Last edited by meleagertoo; 6th Apr 2019 at 16:25.
meleagertoo is offline  
Old 6th Apr 2019, 15:31
  #3467 (permalink)  
 
Join Date: Dec 2004
Location: Southern England
Posts: 109
Originally Posted by Capn Bloggs View Post
So what are we doing here, flying by memo? Boeing should have revised the Stabiliser Runway memory procedure
It's in my memory items, right under disconnect autothrottle. Do you fly the 737? Next time you're in the sim put the stab forward to 2 units and leave it there. See how you get on, I doubt you'll consider it to be controlling the aircraft.

Originally Posted by MemberBerry View Post
He does try to use the thumb switches to control the trim, but then so did the Ethiopian crew.
From the trace they blipped it a couple of times with one slightly larger correction before the cutouts were used. If i've got this wrong then I apologise but as I see it they retained full control of the stabilizer with electric trim at all times (apart from when they cut it out) and it would have overridden any MCAS AND command. After the initial AND command the aircraft is never put back into trim.
Albino is offline  
Old 6th Apr 2019, 15:52
  #3468 (permalink)  
 
Join Date: Mar 2018
Location: Central UK
Posts: 356
Originally Posted by Capn Bloggs View Post
So we're test pilots too now? No mention anywhere by Boeing of keeping the speed down, these guys were probably totally focussed on the MCAS issue, not your bog-standard UAS/80%. Ask yourself: when did you last pull off a handful of thrust at 1000ft above ground, straight after takeoff with the stick shaker going?
The last time I pulled a handful of power 1000ft-ish from the ground with stickshaker going was probably the last time I got one in the sim - as I accelerated towards flap limiting speed having already determined on which side the error lay, with correct pilot flying and confidence in my airspeed. How 'bout you?

You must know by now that MCAS didn't (couldn't) start it's tricks until flap was retracted...er...don't you?
Question is, would Test Pilot Bloggs actually retract flap in that situation? Even if you were climbing to 4-5000agl to complete the troubleshooting what would you be doing with the power at that point? Leaving it at climb thrust like these guys? Climbing at 200Kts, Flap 5 at 6000fpm and a pitch angle of 15degrees, with a stickshalker going???? But they were flying level-ish, not climbing!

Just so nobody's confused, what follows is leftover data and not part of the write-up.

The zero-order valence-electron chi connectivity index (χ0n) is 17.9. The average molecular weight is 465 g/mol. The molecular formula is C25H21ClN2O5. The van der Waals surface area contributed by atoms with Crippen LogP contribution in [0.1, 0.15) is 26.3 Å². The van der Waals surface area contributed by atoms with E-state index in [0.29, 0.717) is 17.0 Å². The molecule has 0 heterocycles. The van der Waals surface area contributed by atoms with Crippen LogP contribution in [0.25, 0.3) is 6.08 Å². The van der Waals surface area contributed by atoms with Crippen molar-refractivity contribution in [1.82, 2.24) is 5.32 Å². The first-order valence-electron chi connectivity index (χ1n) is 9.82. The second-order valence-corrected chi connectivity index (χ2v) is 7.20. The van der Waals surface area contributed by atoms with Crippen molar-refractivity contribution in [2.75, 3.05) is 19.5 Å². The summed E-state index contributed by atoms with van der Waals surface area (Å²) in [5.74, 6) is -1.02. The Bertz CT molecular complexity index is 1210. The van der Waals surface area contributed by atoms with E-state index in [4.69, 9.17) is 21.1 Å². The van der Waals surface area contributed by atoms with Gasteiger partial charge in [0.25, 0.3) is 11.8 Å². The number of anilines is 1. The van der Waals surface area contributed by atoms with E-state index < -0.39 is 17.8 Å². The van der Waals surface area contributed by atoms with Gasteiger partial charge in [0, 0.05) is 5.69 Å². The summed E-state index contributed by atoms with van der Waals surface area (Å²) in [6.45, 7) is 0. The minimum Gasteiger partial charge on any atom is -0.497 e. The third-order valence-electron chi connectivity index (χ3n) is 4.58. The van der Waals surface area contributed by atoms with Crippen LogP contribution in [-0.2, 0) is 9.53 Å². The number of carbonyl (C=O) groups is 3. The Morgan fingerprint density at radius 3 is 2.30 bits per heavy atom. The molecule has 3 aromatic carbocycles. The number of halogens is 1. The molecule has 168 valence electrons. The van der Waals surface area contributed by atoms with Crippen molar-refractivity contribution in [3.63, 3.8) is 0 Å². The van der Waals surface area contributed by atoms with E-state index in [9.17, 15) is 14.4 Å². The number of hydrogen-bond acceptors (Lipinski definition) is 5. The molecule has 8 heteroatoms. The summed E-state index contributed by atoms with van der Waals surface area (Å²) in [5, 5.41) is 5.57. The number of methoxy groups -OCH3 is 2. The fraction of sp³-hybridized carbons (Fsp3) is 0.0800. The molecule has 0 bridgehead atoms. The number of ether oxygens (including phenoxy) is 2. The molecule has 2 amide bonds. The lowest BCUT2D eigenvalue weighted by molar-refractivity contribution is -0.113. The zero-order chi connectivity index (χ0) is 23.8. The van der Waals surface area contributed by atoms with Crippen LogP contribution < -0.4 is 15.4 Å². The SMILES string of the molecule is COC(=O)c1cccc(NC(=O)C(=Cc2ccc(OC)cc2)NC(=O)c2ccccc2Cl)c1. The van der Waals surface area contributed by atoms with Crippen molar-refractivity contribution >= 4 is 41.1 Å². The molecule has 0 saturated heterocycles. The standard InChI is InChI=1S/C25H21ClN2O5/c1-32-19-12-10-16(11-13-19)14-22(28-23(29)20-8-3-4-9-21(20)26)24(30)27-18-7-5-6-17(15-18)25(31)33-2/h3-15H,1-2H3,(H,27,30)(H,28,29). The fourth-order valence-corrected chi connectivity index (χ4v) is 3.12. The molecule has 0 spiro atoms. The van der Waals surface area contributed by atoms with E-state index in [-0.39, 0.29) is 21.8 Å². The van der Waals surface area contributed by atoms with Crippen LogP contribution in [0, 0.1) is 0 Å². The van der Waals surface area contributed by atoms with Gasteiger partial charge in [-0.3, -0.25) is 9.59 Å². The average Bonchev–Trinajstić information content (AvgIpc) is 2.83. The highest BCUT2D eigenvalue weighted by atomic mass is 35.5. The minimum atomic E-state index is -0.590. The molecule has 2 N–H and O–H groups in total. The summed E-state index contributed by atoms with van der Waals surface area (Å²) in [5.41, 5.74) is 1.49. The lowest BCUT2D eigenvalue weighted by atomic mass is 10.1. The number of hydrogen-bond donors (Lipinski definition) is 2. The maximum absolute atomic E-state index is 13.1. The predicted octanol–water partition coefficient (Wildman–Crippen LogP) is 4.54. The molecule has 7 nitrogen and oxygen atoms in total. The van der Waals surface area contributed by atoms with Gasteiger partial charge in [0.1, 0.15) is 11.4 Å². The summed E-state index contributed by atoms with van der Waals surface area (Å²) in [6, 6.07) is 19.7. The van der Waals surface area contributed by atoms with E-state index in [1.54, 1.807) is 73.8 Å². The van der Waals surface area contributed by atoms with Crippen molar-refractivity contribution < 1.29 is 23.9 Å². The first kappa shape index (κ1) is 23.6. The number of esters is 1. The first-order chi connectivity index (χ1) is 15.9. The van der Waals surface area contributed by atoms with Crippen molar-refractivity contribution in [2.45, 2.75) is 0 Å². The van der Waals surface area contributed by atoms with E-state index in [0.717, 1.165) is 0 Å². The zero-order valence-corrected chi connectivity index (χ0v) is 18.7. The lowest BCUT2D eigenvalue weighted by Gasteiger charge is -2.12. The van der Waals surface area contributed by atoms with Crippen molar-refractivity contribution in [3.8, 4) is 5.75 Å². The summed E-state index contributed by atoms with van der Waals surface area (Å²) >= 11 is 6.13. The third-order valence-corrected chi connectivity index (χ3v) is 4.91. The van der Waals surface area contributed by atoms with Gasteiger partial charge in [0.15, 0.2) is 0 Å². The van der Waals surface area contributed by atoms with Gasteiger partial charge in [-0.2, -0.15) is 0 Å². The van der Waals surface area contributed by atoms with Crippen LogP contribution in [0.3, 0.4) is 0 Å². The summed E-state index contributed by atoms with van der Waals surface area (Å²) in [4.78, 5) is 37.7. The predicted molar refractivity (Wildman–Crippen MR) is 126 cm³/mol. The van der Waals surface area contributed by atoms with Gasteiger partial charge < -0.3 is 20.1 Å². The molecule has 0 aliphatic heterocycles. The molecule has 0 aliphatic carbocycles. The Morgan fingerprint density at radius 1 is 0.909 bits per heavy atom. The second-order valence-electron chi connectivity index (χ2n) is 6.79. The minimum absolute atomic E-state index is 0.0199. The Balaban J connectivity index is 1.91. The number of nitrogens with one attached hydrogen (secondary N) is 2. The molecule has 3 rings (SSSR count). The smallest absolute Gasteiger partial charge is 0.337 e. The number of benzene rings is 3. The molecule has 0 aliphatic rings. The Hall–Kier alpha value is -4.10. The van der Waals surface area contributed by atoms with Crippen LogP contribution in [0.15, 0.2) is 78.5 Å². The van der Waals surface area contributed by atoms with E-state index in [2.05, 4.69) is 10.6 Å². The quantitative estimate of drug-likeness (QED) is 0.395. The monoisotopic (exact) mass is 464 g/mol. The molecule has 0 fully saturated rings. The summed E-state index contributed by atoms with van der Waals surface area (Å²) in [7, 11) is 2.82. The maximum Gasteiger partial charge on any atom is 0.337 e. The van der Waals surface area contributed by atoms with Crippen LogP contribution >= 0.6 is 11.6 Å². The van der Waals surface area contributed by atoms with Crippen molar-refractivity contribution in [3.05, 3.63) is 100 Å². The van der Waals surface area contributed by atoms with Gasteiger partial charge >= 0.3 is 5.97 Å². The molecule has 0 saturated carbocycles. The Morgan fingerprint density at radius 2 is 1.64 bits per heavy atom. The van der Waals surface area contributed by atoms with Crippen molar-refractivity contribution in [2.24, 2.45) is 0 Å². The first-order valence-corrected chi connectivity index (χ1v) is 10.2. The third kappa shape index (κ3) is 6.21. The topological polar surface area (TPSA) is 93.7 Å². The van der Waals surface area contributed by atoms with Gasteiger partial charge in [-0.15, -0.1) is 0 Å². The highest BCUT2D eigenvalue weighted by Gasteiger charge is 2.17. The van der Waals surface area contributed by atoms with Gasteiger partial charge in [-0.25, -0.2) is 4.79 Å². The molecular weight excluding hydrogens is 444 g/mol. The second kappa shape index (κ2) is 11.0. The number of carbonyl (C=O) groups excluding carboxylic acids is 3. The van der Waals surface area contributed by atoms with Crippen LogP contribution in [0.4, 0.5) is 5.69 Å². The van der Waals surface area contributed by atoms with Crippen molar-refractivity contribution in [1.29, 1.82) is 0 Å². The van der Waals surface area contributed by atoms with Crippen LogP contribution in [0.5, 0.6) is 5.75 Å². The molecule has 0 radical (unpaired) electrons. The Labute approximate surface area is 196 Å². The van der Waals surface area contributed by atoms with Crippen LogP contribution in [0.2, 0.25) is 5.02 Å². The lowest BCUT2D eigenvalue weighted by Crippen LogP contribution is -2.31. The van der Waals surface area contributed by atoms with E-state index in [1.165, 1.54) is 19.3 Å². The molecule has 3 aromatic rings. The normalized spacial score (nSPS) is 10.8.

Does Boeing actually need to tell you that?

See my post #3515 above...

Last edited by meleagertoo; 6th Apr 2019 at 16:21.
meleagertoo is offline  
Old 6th Apr 2019, 16:13
  #3469 (permalink)  
 
Join Date: Dec 2018
Location: 8th floor
Posts: 0
Originally Posted by Albino View Post
From the trace they blipped it a couple of times with one slightly larger correction before the cutouts were used. If i've got this wrong then I apologise but as I see it they retained full control of the stabilizer with electric trim at all times (apart from when they cut it out) and it would have overridden any MCAS AND command. After the initial AND command the aircraft is never put back into trim.
No, I agree, they didn't fully reverse the MCAS AND trim before using the cutout switches. I was just saying that they did use the switches in the ANU direction, to reverse part of the trim applied by MCAS, not that they fully reversed it.

I can only guess why they didn't fully reverse the AND trim applied by MCAS. Maybe it was the fear of MCAS doing it again, so they hurried to use the cutout switches. Maybe it was the fear of being close to a stall, and didn't want to make any large adjustments in the ANU direction.

Also, the trim adjustment speed available to MCAS is higher than the speed available to the pilots, 0.27 units/s for MCAS vs 0.18 units/s for the thumb switches. So, if MCAS trims for 9 seconds AND, you would then need to trim with the thumb switches for 14 seconds in the ANU direction to fully reverse the 2.5 units of AND trim introduced by MCAS. Anything less than that, and you will lose the fight at some point.

Last edited by MemberBerry; 6th Apr 2019 at 16:29. Reason: corrected error about the trim direction applied by MCAS
MemberBerry is offline  
Old 6th Apr 2019, 16:45
  #3470 (permalink)  
 
Join Date: Jun 2006
Location: Brisbane
Posts: 5
Best as I can piece together from the report, the successful 11-second (approx) electric ANU trim from 0.4 to 2.3 units took place at 325-330 kts (05:40:28 to 39). Capt control column aft displacement during this time varied from 12 to 5 degrees.

The two “blips” of electric trim (suggested by some as failure of electric trim) from 2.1 to 2.3 units took place at 360-365 kts (05:43:11). Capt control column aft displacement during this time varied from 9 to 6 degrees.

Airspeeds deduced from the narrative based on the F/O’s airspeed (the presumed correct one). VMO for is aircraft is 340 kts. Control column inputs based on the FDR chart.

A question then becomes, is the difference between 325-330 kts and 360-365 kts enough to overwhelm the electric stab trim with these kind of control column displacements?